In the last 24 hours I have heard from many of you expressing your grief over the death of Supreme Court Justice Ruth Bader Ginsberg, a true beacon of justice in our country. I share your grief and the determination to carry on the work she did so tirelessly her entire life.
Yesterday was Rosh Hashana, the Jewish New Year. Ginsberg’s great friend, NPR reporter Nina Totenberg, had this to say about her death:
“A Jewish teaching says those who die just before the Jewish New Year are the ones God has held back until the last moment because they were needed most and were the most righteous. And so it was that RBG died as the sun was setting last night, marking the beginning of Rosh Hashanah.”
We will remember Justice Ginsberg in our service tomorrow. We had already planned for tomorrow’s worship to be a remembrance of the 200,000 people in this country who have died from the coronavirus. We have special prayers and music for the day, including violinist Kerren Berz. Please join us.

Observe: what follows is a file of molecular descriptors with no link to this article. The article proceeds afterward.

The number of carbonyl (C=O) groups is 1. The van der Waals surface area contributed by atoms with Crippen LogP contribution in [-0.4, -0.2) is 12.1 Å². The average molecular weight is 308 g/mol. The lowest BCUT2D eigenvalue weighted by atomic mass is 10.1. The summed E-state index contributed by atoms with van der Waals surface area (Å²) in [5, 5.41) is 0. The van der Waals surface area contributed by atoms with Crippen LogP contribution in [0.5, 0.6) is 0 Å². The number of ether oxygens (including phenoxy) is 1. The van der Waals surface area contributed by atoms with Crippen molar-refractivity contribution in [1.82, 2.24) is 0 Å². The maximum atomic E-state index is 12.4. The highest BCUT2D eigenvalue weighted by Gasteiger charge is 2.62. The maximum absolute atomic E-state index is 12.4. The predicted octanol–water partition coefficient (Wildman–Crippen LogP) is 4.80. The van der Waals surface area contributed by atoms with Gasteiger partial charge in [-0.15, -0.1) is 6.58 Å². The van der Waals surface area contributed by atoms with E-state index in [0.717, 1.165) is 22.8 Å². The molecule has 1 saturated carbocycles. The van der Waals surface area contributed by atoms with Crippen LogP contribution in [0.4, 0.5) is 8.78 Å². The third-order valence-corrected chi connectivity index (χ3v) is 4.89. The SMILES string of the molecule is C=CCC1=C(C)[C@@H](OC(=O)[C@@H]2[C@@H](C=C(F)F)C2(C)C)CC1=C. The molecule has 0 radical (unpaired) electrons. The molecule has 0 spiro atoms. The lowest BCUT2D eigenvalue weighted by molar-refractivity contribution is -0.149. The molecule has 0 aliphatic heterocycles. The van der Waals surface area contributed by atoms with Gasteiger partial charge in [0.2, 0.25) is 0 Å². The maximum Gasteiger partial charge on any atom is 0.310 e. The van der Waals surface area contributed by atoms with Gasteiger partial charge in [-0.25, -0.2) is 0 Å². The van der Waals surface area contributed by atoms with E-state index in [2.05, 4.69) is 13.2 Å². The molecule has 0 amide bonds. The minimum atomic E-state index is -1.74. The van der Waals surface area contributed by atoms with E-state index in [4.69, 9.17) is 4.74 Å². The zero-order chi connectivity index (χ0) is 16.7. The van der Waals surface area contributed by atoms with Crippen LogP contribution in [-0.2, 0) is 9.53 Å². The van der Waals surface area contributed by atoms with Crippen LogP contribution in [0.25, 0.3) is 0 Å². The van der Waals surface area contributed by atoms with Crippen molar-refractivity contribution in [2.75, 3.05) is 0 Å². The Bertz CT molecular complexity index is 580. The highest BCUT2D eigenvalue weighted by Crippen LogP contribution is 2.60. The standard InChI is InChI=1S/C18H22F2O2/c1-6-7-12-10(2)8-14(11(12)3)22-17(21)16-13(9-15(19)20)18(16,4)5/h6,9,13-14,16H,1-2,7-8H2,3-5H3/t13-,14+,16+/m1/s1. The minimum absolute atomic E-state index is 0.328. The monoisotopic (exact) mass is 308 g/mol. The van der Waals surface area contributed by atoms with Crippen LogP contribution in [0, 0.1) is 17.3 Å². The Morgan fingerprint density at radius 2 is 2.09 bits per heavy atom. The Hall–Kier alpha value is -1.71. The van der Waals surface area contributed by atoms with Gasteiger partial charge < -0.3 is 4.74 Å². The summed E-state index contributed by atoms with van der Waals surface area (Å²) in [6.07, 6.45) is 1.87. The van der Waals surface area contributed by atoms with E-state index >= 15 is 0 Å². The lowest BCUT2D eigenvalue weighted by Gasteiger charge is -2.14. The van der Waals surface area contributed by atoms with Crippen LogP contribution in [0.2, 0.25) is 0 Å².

The service sheet for tomorrow is attached.
On Rosh Hashanah it is written, on Yom Kippur it is sealed. That this year people will live and die, some more gently than others and nothing lives forever. But amidst overwhelming forces of nature and humankind, we still write our own Book of Life, and our actions are the words in it, and the stages in our lives are the chapters, and nothing goes unrecorded, ever. Every deed counts, Everything we do matters. And we never know what act or word Will leave an impression or tip the scale. If not now, then when? For the things we can change, there is a t'shuvah, realignment. For the things we cannot change, there is t'filab, prayer. For the help we can give, there is tzedakab, justice. Together, let us write a beautiful Book of Life for the Holy One to read. Rabbi Joseph P. Meszler